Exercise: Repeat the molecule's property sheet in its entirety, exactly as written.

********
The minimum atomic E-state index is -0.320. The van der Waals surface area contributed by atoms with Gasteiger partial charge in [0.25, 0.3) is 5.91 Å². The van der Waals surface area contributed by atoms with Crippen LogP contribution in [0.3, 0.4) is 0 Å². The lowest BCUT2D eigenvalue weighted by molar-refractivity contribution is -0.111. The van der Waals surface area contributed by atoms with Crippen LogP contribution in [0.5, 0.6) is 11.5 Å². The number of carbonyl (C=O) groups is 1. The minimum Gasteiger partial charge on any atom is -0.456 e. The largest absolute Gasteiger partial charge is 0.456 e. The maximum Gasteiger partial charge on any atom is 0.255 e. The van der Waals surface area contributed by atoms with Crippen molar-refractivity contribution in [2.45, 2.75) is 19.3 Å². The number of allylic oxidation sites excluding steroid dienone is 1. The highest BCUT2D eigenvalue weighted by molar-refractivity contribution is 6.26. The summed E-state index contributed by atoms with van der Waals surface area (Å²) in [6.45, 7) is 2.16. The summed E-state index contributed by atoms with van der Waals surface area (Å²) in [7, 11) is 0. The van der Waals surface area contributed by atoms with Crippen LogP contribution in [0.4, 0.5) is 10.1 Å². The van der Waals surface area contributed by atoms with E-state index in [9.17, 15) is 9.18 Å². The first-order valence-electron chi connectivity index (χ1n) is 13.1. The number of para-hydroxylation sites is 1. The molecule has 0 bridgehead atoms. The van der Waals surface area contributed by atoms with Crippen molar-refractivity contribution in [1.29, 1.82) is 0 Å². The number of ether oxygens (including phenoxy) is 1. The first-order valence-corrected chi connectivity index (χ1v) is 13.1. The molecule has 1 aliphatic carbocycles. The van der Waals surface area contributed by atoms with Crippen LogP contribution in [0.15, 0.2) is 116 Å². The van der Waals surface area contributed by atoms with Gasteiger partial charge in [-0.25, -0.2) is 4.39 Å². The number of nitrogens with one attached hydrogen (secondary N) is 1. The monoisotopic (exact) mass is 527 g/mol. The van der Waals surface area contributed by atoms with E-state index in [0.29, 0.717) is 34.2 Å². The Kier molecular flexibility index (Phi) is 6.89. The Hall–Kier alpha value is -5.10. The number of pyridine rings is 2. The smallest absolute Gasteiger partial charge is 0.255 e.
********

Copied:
The minimum atomic E-state index is -0.320. The van der Waals surface area contributed by atoms with Gasteiger partial charge in [0.25, 0.3) is 5.91 Å². The van der Waals surface area contributed by atoms with Crippen LogP contribution in [0.3, 0.4) is 0 Å². The lowest BCUT2D eigenvalue weighted by molar-refractivity contribution is -0.111. The van der Waals surface area contributed by atoms with Crippen LogP contribution in [0.5, 0.6) is 11.5 Å². The number of carbonyl (C=O) groups is 1. The minimum Gasteiger partial charge on any atom is -0.456 e. The largest absolute Gasteiger partial charge is 0.456 e. The maximum Gasteiger partial charge on any atom is 0.255 e. The van der Waals surface area contributed by atoms with Crippen molar-refractivity contribution in [2.45, 2.75) is 19.3 Å². The number of allylic oxidation sites excluding steroid dienone is 1. The highest BCUT2D eigenvalue weighted by molar-refractivity contribution is 6.26. The summed E-state index contributed by atoms with van der Waals surface area (Å²) in [6.45, 7) is 2.16. The summed E-state index contributed by atoms with van der Waals surface area (Å²) in [7, 11) is 0. The van der Waals surface area contributed by atoms with Crippen LogP contribution in [0.4, 0.5) is 10.1 Å². The van der Waals surface area contributed by atoms with E-state index in [9.17, 15) is 9.18 Å². The first-order valence-electron chi connectivity index (χ1n) is 13.1. The number of para-hydroxylation sites is 1. The molecule has 0 bridgehead atoms. The van der Waals surface area contributed by atoms with Crippen molar-refractivity contribution in [1.29, 1.82) is 0 Å². The number of ether oxygens (including phenoxy) is 1. The first-order valence-corrected chi connectivity index (χ1v) is 13.1. The molecule has 1 aliphatic carbocycles. The van der Waals surface area contributed by atoms with Crippen LogP contribution in [0.15, 0.2) is 116 Å². The van der Waals surface area contributed by atoms with Gasteiger partial charge in [-0.25, -0.2) is 4.39 Å². The number of nitrogens with one attached hydrogen (secondary N) is 1. The monoisotopic (exact) mass is 527 g/mol. The van der Waals surface area contributed by atoms with E-state index in [0.29, 0.717) is 34.2 Å². The Kier molecular flexibility index (Phi) is 6.89. The Hall–Kier alpha value is -5.10. The number of pyridine rings is 2. The smallest absolute Gasteiger partial charge is 0.255 e.